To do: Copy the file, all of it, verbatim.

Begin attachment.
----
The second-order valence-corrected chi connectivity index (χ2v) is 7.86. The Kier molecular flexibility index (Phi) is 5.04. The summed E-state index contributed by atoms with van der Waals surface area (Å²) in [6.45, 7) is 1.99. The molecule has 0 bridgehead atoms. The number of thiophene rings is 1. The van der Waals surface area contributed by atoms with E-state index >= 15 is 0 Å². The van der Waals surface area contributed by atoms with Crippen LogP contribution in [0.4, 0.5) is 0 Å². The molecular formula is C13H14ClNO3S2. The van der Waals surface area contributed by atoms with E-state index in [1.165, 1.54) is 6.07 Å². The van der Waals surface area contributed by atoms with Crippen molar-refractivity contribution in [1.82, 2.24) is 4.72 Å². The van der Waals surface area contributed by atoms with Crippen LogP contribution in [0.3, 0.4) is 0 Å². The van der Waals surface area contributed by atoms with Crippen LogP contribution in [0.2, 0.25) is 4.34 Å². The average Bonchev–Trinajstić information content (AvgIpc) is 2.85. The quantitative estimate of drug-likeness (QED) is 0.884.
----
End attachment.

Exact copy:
The second-order valence-corrected chi connectivity index (χ2v) is 7.86. The Kier molecular flexibility index (Phi) is 5.04. The summed E-state index contributed by atoms with van der Waals surface area (Å²) in [6.45, 7) is 1.99. The molecule has 0 bridgehead atoms. The number of thiophene rings is 1. The van der Waals surface area contributed by atoms with E-state index >= 15 is 0 Å². The van der Waals surface area contributed by atoms with Crippen LogP contribution in [0.4, 0.5) is 0 Å². The molecular formula is C13H14ClNO3S2. The van der Waals surface area contributed by atoms with E-state index in [1.165, 1.54) is 6.07 Å². The van der Waals surface area contributed by atoms with Crippen molar-refractivity contribution in [1.82, 2.24) is 4.72 Å². The van der Waals surface area contributed by atoms with Crippen LogP contribution in [0.3, 0.4) is 0 Å². The van der Waals surface area contributed by atoms with Crippen LogP contribution in [0.2, 0.25) is 4.34 Å². The average Bonchev–Trinajstić information content (AvgIpc) is 2.85. The quantitative estimate of drug-likeness (QED) is 0.884.